According to the Primary Mortgage Market Survey from Freddie Mac, the average 30-year fixed-rate mortgage has increased by about 1.2% (3.22% to 4.42%) since January of 2022. The rate climbed by more than a quarter of a point from just a week ago. Take a look at the visual that show’s how mortgage rate movement throughout 2021 was stable compared to the swift increase in mortgage rates this year:
Just a couple of months ago, Freddie Mac predicted that mortgage rates would average 3.6% this year. At the beginning of this month, Fannie Mae forecast mortgage rates would average 3.8% in 2022. As the image above displays, rates have already exceeded those projections.
Chief Economist at Freddie Mac, Sam Khater, said in a press release last week:
“This week, the 30-year fixed-rate mortgage increased by more than a quarter of a percent as mortgage rates across all loan types continued to move up. Rising inflation, escalating geopolitical uncertainty and the Federal Reserve’s actions are driving rates higher and weakening consumers’ purchasing power.”
Where Are Mortgage Rates Headed from Here?
In a recent article by Bankrate, a few industry experts weighed in on where rates are predicted to go. Below are some of their forecasts:
Greg McBride, Chief Financial Analyst, Bankrate:
“With inflation figures continuing to surprise to the upside, mortgage rates will remain above 4.0% on the 30-year fixed.”
Nadia Evangelou, Senior Economist and Director of Forecasting, National Association of Realtors (NAR):
“While higher short-term interest rates will push up mortgage rates, I expect some of this impact to be mitigated eventually through lower inflation. Thus, I expect the 30-year fixed mortgage rate to continue to rise, although we aren’t likely to see the big jumps that occurred over the past few weeks.”
Len Kiefer, Deputy Chief Economist, Freddie Mac:
“Mortgage rates are likely to continue to move higher throughout the balance of 2022, although the pace of rate increases is likely to moderate.”
In a recent realtor.com article, another expert adds to the discussion:
Danielle Hale, Chief Economist, realtor.com:
“. . . As markets digest the Fed’s updated economic projections, I anticipate a continued increase in mortgage rates over the next several months. . . .”
What Should You Expect if You’re Looking To Purchase a Home?
With both mortgage rates and home values expected to climb this year, it would be beneficial to purchase a home sooner rather than later if possible. That’s because the longer you wait, the more it will end up costing you. But, there is a bright side to buying a home right now. Despite paying a higher price and a higher mortgage rate than you would have last year, increased prices do have a benefit in the long run.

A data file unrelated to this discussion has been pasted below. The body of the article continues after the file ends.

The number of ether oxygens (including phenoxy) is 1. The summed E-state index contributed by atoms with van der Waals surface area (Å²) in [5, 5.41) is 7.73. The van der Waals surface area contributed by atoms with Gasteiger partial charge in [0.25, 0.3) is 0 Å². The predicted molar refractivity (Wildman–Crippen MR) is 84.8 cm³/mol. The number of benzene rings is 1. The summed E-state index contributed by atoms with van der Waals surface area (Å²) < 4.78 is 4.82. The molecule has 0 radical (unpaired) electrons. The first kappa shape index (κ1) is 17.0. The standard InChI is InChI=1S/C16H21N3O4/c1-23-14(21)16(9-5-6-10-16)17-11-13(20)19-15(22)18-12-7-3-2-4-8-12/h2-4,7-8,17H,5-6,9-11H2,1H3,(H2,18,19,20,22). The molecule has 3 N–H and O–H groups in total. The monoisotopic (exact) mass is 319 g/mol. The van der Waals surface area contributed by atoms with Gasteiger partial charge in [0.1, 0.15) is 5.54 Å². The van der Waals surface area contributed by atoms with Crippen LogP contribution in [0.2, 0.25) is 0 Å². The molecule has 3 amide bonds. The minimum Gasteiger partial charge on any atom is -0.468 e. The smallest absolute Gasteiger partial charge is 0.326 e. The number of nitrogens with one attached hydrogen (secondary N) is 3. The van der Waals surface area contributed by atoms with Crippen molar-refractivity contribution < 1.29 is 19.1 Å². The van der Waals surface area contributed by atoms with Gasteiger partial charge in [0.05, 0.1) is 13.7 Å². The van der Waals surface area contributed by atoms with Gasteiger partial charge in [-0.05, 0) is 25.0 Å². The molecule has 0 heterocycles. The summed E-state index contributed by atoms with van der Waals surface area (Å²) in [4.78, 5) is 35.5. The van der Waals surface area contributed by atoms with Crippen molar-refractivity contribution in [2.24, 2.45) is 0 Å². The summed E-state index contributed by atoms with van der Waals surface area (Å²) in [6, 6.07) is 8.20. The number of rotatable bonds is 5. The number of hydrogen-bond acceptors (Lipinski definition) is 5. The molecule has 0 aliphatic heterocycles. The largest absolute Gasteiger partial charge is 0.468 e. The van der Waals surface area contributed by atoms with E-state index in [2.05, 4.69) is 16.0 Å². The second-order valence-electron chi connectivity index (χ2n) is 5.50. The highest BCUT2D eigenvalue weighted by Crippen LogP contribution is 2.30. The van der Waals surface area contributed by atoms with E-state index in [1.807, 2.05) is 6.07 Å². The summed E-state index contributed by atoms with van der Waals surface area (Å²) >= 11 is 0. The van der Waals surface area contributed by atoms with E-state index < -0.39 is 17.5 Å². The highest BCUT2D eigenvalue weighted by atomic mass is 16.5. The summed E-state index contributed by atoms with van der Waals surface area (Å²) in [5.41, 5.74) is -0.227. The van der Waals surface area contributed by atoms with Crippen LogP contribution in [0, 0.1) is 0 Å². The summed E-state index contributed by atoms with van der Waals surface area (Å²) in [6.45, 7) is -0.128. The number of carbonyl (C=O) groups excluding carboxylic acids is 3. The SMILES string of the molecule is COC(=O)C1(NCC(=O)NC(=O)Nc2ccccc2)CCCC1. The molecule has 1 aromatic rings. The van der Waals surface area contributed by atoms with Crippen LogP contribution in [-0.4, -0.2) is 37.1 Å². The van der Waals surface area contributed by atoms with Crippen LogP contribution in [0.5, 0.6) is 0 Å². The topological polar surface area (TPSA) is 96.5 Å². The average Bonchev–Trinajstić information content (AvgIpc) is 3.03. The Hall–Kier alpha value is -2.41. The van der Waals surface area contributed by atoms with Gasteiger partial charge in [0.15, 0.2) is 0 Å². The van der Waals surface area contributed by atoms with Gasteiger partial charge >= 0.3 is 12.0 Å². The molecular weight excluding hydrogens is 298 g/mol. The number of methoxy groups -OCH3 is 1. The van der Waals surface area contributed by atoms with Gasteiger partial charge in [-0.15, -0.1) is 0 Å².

If you buy a home today valued at $400,000 and put 10% down, you would be taking out a $360,000 mortgage. According to mortgagecalculator.net, at a 4.42% fixed mortgage rate, your mortgage payment would be $1,807 a month (this does not include insurance, taxes, and other fees because those vary by location).
Now, let’s put that mortgage payment into a new outlook based on the considerable growth in equity that comes with the escalation in home prices. Every quarter, Pulsenomics surveys a panel of over 100 economists, investment strategists, and housing market analysts about their predictions for future home prices in the United States. Last week, Pulsenomics released their latest Home Price Expectation Survey. The survey reveals that the average of the experts’ forecasts calls for a 9% increase in home values in 2022.
Based on those predictions, a $400,000 house you purchase today could be valued at $436,000 by this time next year. If you look deeper, that means the equity in your home would grow by $3,000 a month over that period. That’s more than the estimated monthly payment above. However, the rise in your net worth is tied to the home, but it is one way to put the home price appreciation to use in good way.
Paying a higher price for a home and a higher mortgage rate can be a hard thing to do. But, projections say that waiting will just cost you more. If you’re ready, willing, and able to buy a home, now will be a better time than a year, or even six months from now. Let’s connect to begin the process today.
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